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What can stop the incessant rise of prescription-drug overdoses?

by AirTalk®

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A man in Boulder, Colorado is taken by paramedics on December 11, 2009 after taking more than 25 vicodin pain killers the night before. The CDC reports that a growing number of intentional and accidental deaths are caused by prescription medication. John Moore/Getty Images

The Center for Disease Control and Prevention (CDC) yesterday published a report that shows a steady rise in drug overdose deaths in the United States. The report states that nearly 17,000 people died from drug overdoses in 1999; in 2010 the number was almost 39,000.  That's a 127% increase over the past 11 years.

Almost half of those deaths were due to opioid analgesics, such as OxyContin and Vicodin. Anti-anxiety medications including Valium were also common causes of overdose deaths.

Why have overdose deaths risen so significantly? The CDC speculates that many doctors and patients don’t realize pain management drugs can be addicting and that many deaths result from mismanagement of multiple prescription medications. California is one of the states that has an electronic database designed to monitor prescription drug use, with an eye to catching both pill-pushing doctors and doctor-shopping patients.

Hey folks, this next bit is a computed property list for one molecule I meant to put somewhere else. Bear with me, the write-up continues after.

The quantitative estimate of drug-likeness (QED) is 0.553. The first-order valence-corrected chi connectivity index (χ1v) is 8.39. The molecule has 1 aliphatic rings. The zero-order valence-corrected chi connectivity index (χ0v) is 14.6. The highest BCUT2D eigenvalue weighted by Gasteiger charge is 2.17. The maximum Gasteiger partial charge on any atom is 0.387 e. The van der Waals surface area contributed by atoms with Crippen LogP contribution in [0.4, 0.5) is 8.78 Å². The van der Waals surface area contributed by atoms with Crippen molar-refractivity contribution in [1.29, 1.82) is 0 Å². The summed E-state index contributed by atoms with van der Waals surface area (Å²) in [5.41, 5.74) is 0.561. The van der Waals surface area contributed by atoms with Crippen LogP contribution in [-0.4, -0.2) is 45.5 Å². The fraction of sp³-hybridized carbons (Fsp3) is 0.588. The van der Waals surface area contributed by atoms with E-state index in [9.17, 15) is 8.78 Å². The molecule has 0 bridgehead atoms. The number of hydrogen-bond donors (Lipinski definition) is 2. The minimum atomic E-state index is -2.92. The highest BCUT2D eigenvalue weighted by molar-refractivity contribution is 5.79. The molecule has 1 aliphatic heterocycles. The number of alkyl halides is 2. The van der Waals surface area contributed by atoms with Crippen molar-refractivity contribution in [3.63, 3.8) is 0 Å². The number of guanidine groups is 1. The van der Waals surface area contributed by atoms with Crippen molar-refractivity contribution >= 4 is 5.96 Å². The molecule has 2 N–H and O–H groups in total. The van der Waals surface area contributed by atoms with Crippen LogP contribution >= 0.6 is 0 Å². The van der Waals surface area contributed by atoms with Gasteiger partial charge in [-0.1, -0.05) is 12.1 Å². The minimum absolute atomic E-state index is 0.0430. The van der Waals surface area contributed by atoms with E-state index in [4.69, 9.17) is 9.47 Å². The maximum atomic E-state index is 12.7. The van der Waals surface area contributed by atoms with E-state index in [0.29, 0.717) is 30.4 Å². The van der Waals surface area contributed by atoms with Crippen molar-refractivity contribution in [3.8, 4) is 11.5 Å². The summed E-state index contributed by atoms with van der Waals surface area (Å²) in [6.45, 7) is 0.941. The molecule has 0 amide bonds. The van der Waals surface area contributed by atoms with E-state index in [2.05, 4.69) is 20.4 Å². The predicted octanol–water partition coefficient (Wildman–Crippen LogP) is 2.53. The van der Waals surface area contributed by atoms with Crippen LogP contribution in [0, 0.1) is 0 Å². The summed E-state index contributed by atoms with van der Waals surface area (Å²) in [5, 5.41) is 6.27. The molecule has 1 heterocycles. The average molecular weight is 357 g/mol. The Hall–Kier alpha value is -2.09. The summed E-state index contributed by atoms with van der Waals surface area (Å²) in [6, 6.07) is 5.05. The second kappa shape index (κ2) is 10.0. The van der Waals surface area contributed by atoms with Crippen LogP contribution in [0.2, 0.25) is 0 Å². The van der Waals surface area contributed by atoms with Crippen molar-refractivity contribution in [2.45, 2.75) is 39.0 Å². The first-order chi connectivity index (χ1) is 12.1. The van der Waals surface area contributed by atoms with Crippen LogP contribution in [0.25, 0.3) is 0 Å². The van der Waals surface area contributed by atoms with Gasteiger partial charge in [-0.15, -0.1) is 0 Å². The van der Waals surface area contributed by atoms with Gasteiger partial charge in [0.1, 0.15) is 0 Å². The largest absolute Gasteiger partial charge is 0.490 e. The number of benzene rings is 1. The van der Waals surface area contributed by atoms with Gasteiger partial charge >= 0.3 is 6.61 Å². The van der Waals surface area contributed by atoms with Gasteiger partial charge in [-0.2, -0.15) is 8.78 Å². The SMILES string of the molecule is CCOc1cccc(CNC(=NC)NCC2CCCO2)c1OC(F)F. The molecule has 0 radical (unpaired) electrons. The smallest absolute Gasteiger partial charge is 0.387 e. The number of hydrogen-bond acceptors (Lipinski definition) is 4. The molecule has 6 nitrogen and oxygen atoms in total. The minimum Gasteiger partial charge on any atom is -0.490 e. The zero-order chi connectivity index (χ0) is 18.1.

But is it being utilized, and if so, is it effective enough? Is the public well-informed about prescription drug abuse and overdosing? What are the signs of drug abuse? What are health care professionals and the federal government doing to prevent this trend from continuing?

Natalie Strand, M.D., Assistant Professor of Clinical Anesthesiology, USC Pain Management, Department of Anesthesiology, Keck School of Medicine of University of Southern California

Lynn Webster, M.D., co-founder and Chief Medical Director of Lifetree Clinical Research and president-elect of the American Academy of Pain Medicine

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